The Ballantyne manse earned its nickname for the obvious: it had the grandeur of a city mansion and the grace of a country estate. The house sat up high amidst acres of magnolia trees and live oaks, sharing its majesty with the whole plantation. Figuratively, of course. The Big House offered no tours, visiting hours, or party rentals. Receiving a Ballantyne invitation in your mailbox was akin to finding a golden ticket in a chocolate bar.
Tod was helping me man the Bash in the absence of the Ballantynes, who were on safari in India. Or maybe it was mountain climbing in Pakistan. They entrusted me with their life's work while away doing more life's work. Tonight that included acting as one part host and one part referee.
"So what's up? Is Mr. Abercorn dancing naked on the tables again?"
"Not quite," Tod said. "You have three fires to put out, though Jane is more of a firestorm of seething lava and flaming fireballs."
"Don't be so melodramatic." I glanced at my watch. It was already past eleven, dreadfully late for a party that started at five. How did I miss seeing Nick Ransom for the last six hours? My lips tingled at the thought of him being so close. Traitors.
Tod snapped his fingers. "Hello, Elliott?"
"Right, melodramatic. Things can't be that terrible, can they?"
"Jane is beheading board members, Mr. Colbert is serving guests from the canapés stuffed in his pockets, and Mrs. Kramer is singing with the band."
"That doesn't sound so bad."
"They're in the men's room."
"Naturally. Well, then, you take Jane, I'll take the other two." I stepped toward the gallery, where the men's lounge was located, but Tod stopped me before I lifted my left foot.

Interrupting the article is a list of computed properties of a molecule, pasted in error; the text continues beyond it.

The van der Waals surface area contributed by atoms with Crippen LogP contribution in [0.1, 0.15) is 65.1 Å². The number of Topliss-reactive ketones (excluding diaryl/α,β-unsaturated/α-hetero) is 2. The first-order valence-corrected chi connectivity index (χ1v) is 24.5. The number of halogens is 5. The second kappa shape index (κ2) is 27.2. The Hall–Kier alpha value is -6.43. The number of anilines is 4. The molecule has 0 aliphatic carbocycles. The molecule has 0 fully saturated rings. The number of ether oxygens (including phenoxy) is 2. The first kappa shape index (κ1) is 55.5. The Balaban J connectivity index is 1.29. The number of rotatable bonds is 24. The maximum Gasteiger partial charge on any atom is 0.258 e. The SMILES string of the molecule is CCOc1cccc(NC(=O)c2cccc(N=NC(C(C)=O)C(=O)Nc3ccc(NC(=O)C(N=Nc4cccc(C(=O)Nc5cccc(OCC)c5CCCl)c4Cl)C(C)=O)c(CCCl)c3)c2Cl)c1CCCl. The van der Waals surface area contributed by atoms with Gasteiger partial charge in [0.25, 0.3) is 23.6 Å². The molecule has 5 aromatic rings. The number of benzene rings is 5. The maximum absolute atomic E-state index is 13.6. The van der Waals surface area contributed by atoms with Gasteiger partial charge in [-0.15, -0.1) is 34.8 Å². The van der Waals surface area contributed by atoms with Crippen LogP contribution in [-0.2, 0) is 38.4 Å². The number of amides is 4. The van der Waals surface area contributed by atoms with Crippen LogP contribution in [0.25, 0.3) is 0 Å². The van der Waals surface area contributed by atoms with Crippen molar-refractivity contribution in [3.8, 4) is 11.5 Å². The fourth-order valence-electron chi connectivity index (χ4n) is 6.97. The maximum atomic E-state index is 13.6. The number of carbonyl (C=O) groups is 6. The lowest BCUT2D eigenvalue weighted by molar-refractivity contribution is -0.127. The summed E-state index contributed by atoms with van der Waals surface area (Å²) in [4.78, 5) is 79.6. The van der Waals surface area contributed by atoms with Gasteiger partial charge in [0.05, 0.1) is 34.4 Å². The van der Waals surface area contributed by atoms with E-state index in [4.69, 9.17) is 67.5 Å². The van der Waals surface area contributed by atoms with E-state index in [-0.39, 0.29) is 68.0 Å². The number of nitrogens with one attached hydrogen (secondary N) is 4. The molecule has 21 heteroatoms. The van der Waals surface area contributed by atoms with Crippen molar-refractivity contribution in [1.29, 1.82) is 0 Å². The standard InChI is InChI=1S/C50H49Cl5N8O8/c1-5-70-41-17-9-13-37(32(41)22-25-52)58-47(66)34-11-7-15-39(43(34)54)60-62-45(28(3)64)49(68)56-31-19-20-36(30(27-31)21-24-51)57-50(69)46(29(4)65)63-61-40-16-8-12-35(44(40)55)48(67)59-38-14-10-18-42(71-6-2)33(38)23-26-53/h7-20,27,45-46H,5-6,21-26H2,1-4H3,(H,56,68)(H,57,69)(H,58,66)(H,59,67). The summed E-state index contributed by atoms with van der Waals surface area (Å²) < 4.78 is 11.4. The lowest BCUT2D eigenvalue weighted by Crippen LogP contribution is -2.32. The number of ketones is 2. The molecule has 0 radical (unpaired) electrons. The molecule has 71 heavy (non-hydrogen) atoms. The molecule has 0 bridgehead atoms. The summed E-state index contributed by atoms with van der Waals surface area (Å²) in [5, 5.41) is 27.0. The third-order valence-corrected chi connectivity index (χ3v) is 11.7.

"Sorry, Elliott, I'll be taking the easy ones this time. You already got lucky once tonight."
At my quizzical glance, he said, "You have lipstick on your chin and your skirt is twisted."
I felt my cheeks go pink as I straightened my skirt. I hoped no one outside the ballroom noticed or told the Ballantynes about my inability to reign in the cuckoos. Or my inability to maintain my dignity in the face of a twenty-year-old broken heart. "This party is killing me. Literally killing me."
"Yes, literally. Emotionally killing me on the inside, Tod. On the inside."
He rolled his eyes. "Good luck with Jane. Last I heard, she was on the terrace telling Leo Hirschorn to shove his humanitarian trophy up his ass." He waved and turned toward the gallery, leaving me to deal with firestorm number one.
Jane Walcott Hatting had been the chair of the Ballantyne board for the last eleven years. She owned an esteemed auction house in nearby Savannah, served as president of the local historical preservation society, and was the most unpleasant person on planet Earth. To find her, I merely had to follow the bursts of indignation through the crowd, like following a trail of burning buildings to locate Godzilla.
After a small detour to get my makeup redistributed to all the right facial features, I found Jane at the bar near the dessert table. She wore a tailored black dress and her expensive salon-cut hair framed her oval face and wickedly sharp eyes.
"Hey, Skippy," Jane said to the young bartender as she slid a martini glass across the bar top. "Do I look like James Bond? A martini should be gently stirred. It's a cocktail, not a can of spray paint. Try again, and this time haul out the good stuff. I'm not here for the company."
Ah, Jane. Such a people person.
"Good evening, Jane. Enjoying yourself, as always?"
She eyeballed me. "What the hell do you want?"
"Please stop harassing Leo Hirschorn. He's a respected member of the board."
"He's an embarrassment to the Foundation. A scheming buffoon with a loud mouth and a crass manner. He's done."
I smiled as a wealthy donor walked by. As soon as she was out of earshot, I said, "Keep your voice down, Jane. A Foundation project idea is not a scheme."
She gave me a look as flat as her tone. "You're so naïve, it's almost endearing."
"I'm not going to fight with you about Leo."